Table Of Content
This write-up will consist of technical concepts, architecture ideas, and lots of opinion. All of which are based on 20 years of building big networks in datacenters. I’ve heard it all, seen it all, and have probably already built it. Some of the opinions in this article may come across as a bit cruel. They’ve been forged over those 2 decades of dealing with folks who don’t actually understand how to build scalable networks properly. Nor do those folks understand what kinds of trouble their requirements may put on the network.
Just bear all that in mind while reading.
General Architecture Concepts
This document will continually refer back to a fairly simple network architecture of: 2 routers and N top-of-rack switches. Each switch is assumed to be uplinked to both routers for redundancy. The vendor Arista calls this “leaf spine”, but it’s a network architecture that’s existed for a lot longer than Arista has existed. They just put a name to it (hint: it was probably invented at one of my former employers (while I was there)… ;-))
Redundant Layer 2: The Scourge of (Network) Scale
Let’s assume for the sake of this document that the word “scale” doesn’t mean, “adding a few more servers to my existing rack.” More like, “adding a bunch more racks full of servers to my existing datacenter.” With that, most competent server and system designers would say that the scourge of scale is the snowflake. A snowflake is a configuration that’s special, different than everything else around it. Snowflakes make it very difficult for server and systems admins to drive large numbers of servers. We’re talking 10s of thousands here, but even hundreds become very challenging with snowflakes. So let’s avoid snowflakes, for both servers and network gear.
The network has another problem child, and that’s the system designers’ insistence on having the same Layer 2 VLAN spanned to multiple switches. They either want the VLANs spanned because they want to have servers in different racks on the same L2 broadcast domain, or they want each server to have NICs attached to two different switches for L2 redundancy.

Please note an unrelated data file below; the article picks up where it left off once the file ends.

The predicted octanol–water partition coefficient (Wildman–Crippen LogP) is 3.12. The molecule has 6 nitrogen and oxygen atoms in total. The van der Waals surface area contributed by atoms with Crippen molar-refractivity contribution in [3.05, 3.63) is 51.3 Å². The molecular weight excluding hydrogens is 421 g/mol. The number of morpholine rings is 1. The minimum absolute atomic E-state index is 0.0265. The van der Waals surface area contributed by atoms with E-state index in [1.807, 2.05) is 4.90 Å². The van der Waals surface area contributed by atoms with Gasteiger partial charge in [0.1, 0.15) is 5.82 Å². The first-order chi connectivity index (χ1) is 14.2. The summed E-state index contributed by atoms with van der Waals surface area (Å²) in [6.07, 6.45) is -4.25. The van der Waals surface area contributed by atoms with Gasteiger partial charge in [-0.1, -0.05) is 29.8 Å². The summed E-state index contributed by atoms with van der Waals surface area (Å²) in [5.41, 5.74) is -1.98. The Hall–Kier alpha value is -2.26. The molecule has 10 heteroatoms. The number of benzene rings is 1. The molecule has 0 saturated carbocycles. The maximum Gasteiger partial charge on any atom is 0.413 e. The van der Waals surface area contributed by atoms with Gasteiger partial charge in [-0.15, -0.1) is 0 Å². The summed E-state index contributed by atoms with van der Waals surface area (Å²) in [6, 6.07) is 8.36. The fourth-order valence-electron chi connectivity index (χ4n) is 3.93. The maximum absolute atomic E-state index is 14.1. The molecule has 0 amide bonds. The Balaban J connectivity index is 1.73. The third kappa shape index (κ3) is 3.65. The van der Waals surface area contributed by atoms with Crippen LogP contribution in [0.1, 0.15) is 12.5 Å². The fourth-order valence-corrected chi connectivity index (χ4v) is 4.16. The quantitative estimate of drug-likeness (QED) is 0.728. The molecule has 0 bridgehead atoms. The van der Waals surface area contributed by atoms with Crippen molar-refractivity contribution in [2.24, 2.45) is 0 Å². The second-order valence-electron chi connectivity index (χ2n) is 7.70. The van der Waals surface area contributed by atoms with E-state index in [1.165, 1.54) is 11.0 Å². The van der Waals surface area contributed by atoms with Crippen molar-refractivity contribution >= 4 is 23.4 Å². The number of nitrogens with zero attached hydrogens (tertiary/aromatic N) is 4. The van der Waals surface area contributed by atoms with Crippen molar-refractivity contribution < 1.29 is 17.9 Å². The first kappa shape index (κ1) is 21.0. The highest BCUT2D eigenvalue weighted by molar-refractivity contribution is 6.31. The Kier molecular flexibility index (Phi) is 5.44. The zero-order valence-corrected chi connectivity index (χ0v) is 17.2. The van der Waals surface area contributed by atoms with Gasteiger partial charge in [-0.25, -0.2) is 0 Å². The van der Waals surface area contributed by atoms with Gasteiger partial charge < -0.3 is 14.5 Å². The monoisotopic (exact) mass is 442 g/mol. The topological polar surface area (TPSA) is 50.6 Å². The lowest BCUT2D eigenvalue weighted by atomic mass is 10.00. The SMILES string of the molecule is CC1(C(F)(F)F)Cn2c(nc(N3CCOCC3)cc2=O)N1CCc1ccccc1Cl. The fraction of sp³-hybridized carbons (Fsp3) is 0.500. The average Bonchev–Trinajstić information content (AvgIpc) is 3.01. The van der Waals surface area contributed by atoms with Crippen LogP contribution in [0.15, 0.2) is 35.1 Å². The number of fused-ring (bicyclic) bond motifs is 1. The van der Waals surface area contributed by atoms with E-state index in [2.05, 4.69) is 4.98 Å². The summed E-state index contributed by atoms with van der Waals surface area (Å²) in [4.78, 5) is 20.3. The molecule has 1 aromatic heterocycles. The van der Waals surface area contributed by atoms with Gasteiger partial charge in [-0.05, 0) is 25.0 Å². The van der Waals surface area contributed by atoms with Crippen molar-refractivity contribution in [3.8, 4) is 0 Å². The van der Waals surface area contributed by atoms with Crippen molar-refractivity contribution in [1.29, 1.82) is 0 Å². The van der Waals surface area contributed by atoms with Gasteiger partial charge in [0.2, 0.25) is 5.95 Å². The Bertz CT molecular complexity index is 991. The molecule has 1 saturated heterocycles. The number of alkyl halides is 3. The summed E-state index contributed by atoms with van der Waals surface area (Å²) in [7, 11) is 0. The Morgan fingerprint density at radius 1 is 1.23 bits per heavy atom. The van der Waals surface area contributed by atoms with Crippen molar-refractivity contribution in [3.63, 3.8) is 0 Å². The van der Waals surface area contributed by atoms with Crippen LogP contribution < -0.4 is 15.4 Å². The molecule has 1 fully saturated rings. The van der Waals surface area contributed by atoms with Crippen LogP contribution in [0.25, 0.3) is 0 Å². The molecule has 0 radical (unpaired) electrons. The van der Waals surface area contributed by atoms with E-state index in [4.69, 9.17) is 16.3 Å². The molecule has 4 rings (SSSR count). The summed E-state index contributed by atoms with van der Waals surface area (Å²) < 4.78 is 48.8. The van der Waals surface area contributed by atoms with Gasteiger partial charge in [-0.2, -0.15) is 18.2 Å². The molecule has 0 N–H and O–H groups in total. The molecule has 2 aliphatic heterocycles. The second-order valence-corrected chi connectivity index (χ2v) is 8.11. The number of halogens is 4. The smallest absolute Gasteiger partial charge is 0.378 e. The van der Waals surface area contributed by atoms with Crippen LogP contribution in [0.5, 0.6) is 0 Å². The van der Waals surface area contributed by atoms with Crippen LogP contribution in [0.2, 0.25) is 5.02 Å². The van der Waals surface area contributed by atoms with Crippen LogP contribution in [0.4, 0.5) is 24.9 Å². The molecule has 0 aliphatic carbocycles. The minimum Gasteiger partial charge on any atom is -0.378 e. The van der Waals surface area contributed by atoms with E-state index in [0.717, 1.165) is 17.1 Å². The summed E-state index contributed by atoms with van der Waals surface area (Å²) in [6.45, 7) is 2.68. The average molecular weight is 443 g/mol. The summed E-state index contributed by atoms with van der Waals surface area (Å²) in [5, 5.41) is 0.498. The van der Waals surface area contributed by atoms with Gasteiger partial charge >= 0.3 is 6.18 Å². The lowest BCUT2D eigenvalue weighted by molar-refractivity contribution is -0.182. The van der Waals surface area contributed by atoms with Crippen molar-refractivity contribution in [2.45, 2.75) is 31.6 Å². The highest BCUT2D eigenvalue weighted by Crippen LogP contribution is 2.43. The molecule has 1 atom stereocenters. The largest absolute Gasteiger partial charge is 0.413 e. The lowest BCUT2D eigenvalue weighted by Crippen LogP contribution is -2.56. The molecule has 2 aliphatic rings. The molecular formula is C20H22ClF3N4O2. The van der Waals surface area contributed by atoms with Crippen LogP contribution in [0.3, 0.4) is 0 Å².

I call this the, “I wanna pony!” problem. When you say that, imagine the Simpson’s Ralphy character saying it with his squeaky voice.
Figure 1 assumes the former: VLANs being spanned to different racks. The same concepts apply to redundant L2 networks where a server is connected to 2 different switches. The problem: Ethernet and its VLAN spanning technology. In order to provide full redundancy for each switch, both routers must have L2 knowledge of, in our example, VLANs 100 and 200. They would trunk both VLANs down to each switch, and across the link between themselves. The switches would, in turn, trunk both VLANs north towards the routers.
This build allows Server 1 and Server 3 to be on the same L2 broadcast domain. The same applies to Servers 2 and 4.
However, we’ve just built a classic Ethernet loop. Without any safe-guards in place, one simple ARP broadcast will turn into a storm, and the entire network will drop. The CPUs on the participating network gear will all go to 100% and they won’t even respond to serial console logins. The common safe-guard to put in place, of course, is the Spanning Tree Protocol (STP).
The way classic STP works is that, due to weights or preferences, various Ethernet links are put into BLOCK mode. They won’t allow Ethernet frames to traverse them unless something happens in the infrastructure such as a change in preferences, or a cable disconnecting, etc. Given Figure 1, the likely configuration would be to set Router 2 as less preferable, meaning the uplinks from Switch 1 and Switch 2 to Router 2 would be unused in normal, day to day operation.
STP works until it doesn’t. Friends at Juniper amusingly called STP a bug. Let’s imagine one of the routers in Figure 1 losing its brains and crashing. It crashes so badly that it loses any understanding of STP. At that point, it basically becomes a hub, and broadcasts out every packet it sees to every port. The entire STP infrastructure of that small network is now destroyed, and the CPUs of all network devices will go to 100%.
Spanning VLANs is Bad. Don’t Do It!
The network in Figure 1 is pretty small. It only has 2 routers and 2 switches. Imagine, however, 2 routers and 40 switches. Or 80. Or 120. Now imagine spanning VLANs 100 and 200 to all 120 of those switches. Debugging L2 issues over that number of devices is incredibly time consuming because things like ping and traceroute don’t exist for L2. And generally, when L2 problems arise, they take network devices down due to the aforementioned CPU issue.